The vast amount of legacy applications and the difficulty to rewrite them with multi-thread support was one of the key reasons for the success of virtualization. A hypervisor is capable of using all the threads of the server: it assigns them to Virtual Machines (VMs). While hypervisors are very flexible in doing so, there are some well-known guidelines that most Enterprises follow. For example, in VMware deployments threads are used by vCPUs and it is common to start with one vCPU per VM and increase as needed, keeping in mind that ratio between the total number of vCPUs allocated over the number of threads available is recommended to not exceed 3:1. No software rewriting is needed since each VM runs a different application.
What is the maximum performance of each application in this environment? It is related to the performance of a single core. Let’s assume that four vCPUs are assigned to a VM, the application is multithreaded and p = 75%. Going back to our figure, the maximum speedup is approximately 2.5 in ideal conditions, more realistically less. This means that the absolute performance of a single thread still matters a lot, even in the presence of multithreading.
The SpecINT benchmark tracks the single-thread performance. The analysis of objective data is essential to comprehend this trend. M. Horowitz, F. Labonte, O. Shacham, K. Olukotun, L. Hammond, and C. Batten did one of the first significant data collections, but it lacks more recent data. Karl Rupp added the data of the more recent years and published it on GitHub with a Gnu plotting script. The SpecINT resulting from his work is shown in the following figure.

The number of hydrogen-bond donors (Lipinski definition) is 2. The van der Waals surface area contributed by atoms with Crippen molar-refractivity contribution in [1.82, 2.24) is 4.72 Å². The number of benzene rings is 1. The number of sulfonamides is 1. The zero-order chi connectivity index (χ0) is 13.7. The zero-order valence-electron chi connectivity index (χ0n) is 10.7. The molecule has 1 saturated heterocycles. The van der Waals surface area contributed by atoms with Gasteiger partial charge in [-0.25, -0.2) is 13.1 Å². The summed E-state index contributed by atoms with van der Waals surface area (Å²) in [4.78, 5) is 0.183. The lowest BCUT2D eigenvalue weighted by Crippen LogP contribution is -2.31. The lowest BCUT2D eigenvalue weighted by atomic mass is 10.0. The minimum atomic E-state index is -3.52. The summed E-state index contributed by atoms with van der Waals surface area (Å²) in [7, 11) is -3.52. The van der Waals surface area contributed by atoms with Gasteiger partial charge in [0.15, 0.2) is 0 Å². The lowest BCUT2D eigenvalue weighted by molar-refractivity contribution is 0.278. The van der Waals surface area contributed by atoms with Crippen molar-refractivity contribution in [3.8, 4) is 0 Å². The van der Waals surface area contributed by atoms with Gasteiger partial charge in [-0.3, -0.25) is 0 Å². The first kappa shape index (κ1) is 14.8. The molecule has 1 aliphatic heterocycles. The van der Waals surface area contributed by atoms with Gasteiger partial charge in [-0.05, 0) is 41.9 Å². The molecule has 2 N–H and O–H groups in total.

The single-thread performance curve is flattening out. At the current growth rate of 4% per year, it will take 18 years for SpecINT to double.
The answer to the question asked at the beginning of this post is: “Assuming you do not rewrite the application, the maximum speedup you can hope to achieve is the ratio between the SpecINT of the new server and that of the old server.”
If you rewrite the application to be multithreaded you will get an additional speedup that depends on Amdahl’s law, where N is the number of threads usable by the applications; in normal cases I expect this speedup to be in the low single-digit.
Of course, this is true if you use all the new CPU cycles for your applications and do not use them for other purposes like services, such as packet switching, traffic filtering, etc.
In this post, I hope to have proven that it is hard to scale single application performance using more CPU threads. Large core counts on modern servers are best used to scale to a larger number of application instances. This larger number of instances requires a larger number of diverse network, security, and storage services, which in turn can be either provided by domain-specific hardware or be run on server CPU cores. The use of domain-specific hardware for services allows all of the server CPU cores to be deployed directly to the applications, providing maximum server efficiency.
Let me reiterate this: “CPU cycles are precious and need to be used and billed to users, not to services.” Wasting CPU cycles to implement network, storage, and security services is not a good idea. Let’s move these functions to domain-specific hardware.